Standing dead trees and fallen logs are essential to many organisms and biological processes within forest ecosystems (Harmon et al., 1986); yet, such structures have rarely been retained within managed forests. For example, Thomas (1979), in his compilation of the wildlife of northeastern Oregon forests, found that 178 vertebrates—14 amphibians and reptiles, 115 birds, and 49 mammals—used fallen logs as habitats. Elton (1966, p. 279) recognized the broad importance of dead wood structures for biotic diversity: “When one walks through the rather dull and tidy woodlands [of England] that result from modern forestry practices, it is difficult to believe that dying and dead wood provides one of the two or three greatest resources for animal species in a natural forest, and that if fallen timber and slightly decayed trees are removed the whole system is gravely impoverished of perhaps more than a fifth of its total fauna.” In addition to its role as a habitat for land animals, woody debris also provides habitats, structure, energy, and nutrients for aquatic ecosystems (Harmon et al., 1986). Furthermore, it provides sites for nitrogen fixation, sources of soil organic matter, and sites for the establishment of other higher plants, including tree seedlings (Harmon et al., 1986). Maintaining dead-wood structures should be a regular objective of silvicultural activities within the forests of the temperate zone and other zones, quite apart from any program for maintaining old-growth-forest conditions.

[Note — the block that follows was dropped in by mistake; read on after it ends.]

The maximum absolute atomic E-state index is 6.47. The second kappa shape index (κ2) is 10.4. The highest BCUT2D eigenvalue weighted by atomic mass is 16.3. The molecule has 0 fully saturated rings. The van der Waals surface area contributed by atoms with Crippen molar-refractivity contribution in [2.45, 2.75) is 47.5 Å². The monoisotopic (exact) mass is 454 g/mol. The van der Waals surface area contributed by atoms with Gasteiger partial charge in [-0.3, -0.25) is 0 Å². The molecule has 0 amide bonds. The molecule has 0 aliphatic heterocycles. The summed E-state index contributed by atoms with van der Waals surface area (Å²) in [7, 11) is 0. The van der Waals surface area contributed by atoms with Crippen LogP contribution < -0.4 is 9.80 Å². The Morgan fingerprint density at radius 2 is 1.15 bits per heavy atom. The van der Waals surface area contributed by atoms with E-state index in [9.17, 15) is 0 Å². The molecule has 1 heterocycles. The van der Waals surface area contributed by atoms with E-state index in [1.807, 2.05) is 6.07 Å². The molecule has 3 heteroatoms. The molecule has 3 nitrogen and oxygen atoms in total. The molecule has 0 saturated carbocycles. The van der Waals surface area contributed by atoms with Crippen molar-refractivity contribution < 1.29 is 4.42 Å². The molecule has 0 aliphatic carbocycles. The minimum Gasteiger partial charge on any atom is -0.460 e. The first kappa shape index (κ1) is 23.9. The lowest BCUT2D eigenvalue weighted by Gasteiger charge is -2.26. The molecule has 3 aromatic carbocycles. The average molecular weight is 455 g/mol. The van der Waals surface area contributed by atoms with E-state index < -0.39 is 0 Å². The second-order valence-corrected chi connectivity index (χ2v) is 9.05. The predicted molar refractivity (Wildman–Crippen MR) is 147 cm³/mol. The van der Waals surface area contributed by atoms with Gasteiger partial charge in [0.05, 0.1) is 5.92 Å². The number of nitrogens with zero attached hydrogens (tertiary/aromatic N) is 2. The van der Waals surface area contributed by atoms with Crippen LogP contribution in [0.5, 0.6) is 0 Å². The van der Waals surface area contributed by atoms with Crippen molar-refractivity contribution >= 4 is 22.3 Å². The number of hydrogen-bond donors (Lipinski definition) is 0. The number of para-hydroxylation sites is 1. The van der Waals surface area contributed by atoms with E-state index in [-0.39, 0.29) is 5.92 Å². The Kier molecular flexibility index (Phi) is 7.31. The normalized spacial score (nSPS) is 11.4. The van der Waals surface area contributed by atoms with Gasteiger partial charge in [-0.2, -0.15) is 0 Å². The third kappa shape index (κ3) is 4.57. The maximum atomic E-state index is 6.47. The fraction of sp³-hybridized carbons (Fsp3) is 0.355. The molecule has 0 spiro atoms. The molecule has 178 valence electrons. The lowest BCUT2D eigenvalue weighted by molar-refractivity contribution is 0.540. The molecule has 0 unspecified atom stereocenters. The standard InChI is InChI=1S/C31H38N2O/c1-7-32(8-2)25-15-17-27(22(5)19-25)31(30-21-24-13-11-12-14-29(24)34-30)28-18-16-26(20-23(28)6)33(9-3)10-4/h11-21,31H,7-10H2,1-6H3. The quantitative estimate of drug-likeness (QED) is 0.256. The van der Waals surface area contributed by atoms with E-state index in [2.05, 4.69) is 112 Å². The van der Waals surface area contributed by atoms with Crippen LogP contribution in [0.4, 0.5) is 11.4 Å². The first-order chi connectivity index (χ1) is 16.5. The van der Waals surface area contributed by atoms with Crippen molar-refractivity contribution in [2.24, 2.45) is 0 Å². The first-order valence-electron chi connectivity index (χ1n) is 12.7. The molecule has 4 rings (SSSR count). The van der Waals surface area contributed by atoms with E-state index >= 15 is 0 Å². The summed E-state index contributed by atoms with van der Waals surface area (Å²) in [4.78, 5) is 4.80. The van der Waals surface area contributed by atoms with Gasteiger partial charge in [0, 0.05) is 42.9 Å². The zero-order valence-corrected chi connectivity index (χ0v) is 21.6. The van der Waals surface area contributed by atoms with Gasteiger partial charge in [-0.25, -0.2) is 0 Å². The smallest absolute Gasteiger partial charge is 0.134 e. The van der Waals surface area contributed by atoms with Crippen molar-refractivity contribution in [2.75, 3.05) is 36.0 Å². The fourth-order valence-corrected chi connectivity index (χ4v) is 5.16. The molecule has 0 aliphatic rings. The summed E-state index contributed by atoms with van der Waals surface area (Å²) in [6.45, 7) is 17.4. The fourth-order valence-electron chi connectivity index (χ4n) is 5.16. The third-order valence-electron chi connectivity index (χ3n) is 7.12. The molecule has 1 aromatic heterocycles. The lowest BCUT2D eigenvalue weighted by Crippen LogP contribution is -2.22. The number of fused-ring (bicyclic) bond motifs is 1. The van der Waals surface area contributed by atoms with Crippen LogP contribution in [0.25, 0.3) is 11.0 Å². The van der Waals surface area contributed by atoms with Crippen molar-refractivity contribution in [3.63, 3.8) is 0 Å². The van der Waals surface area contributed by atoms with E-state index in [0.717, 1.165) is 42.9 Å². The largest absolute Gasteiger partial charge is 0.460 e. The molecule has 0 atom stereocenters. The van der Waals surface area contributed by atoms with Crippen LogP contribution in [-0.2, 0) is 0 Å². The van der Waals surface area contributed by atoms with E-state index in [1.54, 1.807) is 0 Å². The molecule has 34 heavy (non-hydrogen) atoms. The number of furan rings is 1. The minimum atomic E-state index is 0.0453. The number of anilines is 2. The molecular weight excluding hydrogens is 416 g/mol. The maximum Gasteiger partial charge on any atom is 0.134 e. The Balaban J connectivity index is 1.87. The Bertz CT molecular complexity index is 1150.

Maintaining nitrogen-fixing organisms within our forest landscapes is an example of maintaining functional diversity. Many nitrogen-fixing species of plants, such